Inside the Factory is a television series produced by Voltage TV for BBC. Each episode explores how a specific product is made inside a factory. The series is presented by Gregg Wallace and Cherry Healey, with historian Ruth Goodman providing a look at how products came to exist as we know them today.
Gregg and Cherry visit the Kingsmill factory in West Bromwich to learn the secrets of how they make bread. Cherry looks at how to make your bread last longer and Ruth shows what hidden items used to be found in bread.
6 May 2015
Gregg visits the Nestlé factory in York and Cherry visits the Thornton's factory in Derbyshire to learn the secrets of how they make chocolate. Ruth meets some people who used to work on the first chocolate production lines.
7 May 2015
Gregg and Cherry visit the Arla factory in Aylesbury to learn the secrets of how they process milk, Cherry also learns how Cheese is produced and visits Unilever to learn how they make ice cream. Ruth investigates the history of milk.
Gregg and Cherry visit the Kellogg's factory in Manchester to learn the secrets of how they make cereal, specifically Crunchy Nut Corn Flakes. Cherry also visits the Weetabix factory, looks at how wheat is grown and how they add additional vitamins and minerals to cereals. Ruth looks at what people used to eat for breakfast before cereal was invented.
Gregg and Cherry visit the Walkers factory in Leicester to learn the secrets of how they make crisps, specifically Cheese and Onion. Cherry looks at what makes a perfect potato for making crisps and how your brain can be tricked into thinking you are eating something different. Ruth looks at who invented crisps.
Gregg and Cherry visit the Brompton factory in West London to learn the secrets of how they make folding bicycles. Cherry gets tips from Team GB to improve her cycling speed and she also learns how bicycles are painted to cope with adverse weather. Ruth looks at important moments in history that used bicycles including the D-Day landings.
Gregg and Cherry visit the Swizzels Matlow factory in Derbyshire to learn the secrets of how they make different sweets. Cherry learns how they put writing into rock and how different nations have different tastes in sweets. Ruth investigates how sweets were first invented.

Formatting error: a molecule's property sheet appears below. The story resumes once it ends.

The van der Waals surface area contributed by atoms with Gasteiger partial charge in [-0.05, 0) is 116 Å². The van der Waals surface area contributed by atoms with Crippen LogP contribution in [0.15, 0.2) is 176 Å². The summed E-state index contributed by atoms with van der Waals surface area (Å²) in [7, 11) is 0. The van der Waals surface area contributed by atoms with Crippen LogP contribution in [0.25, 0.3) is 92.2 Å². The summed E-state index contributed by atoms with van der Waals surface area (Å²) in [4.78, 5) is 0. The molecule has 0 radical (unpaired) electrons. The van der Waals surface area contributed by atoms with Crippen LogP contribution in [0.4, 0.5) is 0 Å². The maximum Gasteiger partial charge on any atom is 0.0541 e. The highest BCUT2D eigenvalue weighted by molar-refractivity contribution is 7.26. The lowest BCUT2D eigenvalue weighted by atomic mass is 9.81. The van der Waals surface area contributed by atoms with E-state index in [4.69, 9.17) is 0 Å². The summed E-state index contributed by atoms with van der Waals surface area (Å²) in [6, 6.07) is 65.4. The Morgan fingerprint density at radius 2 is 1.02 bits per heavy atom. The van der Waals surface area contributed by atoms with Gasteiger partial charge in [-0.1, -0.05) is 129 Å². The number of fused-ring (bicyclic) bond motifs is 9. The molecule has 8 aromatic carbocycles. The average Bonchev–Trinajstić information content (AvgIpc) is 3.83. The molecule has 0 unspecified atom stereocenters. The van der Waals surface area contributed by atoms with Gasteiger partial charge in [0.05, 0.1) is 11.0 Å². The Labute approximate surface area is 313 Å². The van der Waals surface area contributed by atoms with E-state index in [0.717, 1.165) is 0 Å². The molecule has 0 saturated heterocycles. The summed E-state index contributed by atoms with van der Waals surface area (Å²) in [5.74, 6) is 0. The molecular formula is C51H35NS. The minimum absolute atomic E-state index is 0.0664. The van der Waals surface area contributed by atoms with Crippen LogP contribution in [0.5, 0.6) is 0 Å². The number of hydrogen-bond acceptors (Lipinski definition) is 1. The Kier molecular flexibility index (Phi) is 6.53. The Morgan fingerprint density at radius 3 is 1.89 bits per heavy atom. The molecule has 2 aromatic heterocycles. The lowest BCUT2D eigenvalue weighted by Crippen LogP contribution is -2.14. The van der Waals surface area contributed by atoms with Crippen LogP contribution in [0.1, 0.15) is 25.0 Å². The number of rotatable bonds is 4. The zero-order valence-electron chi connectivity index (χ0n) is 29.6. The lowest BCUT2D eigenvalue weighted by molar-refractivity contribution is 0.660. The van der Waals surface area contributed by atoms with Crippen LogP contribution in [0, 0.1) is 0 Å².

Gregg and Cherry visit the New Balance factory in Cumbria to learn the secrets of how they make trainers. Cherry looks at how leather is processed as well how ballet shoes are produced. Ruth traces the origins of trainers, specifically to Reebok.
Gregg and Cherry visit the Typhoo factory to learn the secrets of how they make their teabags. Cherry looks at the process of how the tea leaves first start out before being shipped off to the factories.
Gregg and Cherry visit the McVitie's factory to look at the production of chocolate digestive biscuits. Cherry looks at the preparation of the chocolate and the creation of the bronze moulds used to make biscuits.
18 December 2017
In this Christmas special, Gregg Wallace, Cherry Healey and Ruth Goodman explore the fascinating factory processes and surprising history behind favourite festive treats. Gregg follows 24 hours of production at a cake factory in Oldham. Meanwhile, Cherry is given special access to Britain's largest marzipan factory. Ruth Goodman adds her own Christmas revelations by investigating how early industrial heritage inspired Charles Dickens to write a Christmas Carol, and why Christmas tree lights are called fairy lights.
Gregg explores the Sealord factory in Caistor near Grimsby that processes 165 tonnes of fish a week and produces 80,000 cod fish fingers every day. Cherry travels to Iceland where they land up to 50 tonnes of cod a day and sees how frozen fish is processed.
9 January 2018
Gregg is in the Netherlands at a sauce factory that produces a quarter of a million tonnes of condiments every year. Cherry is at a vast factory in Maastricht, where a furnace holding 250 tonnes of molten glass has been running continuously for the last 11 years. Historian Ruth discovers how Brits fell in love with mayonnaise.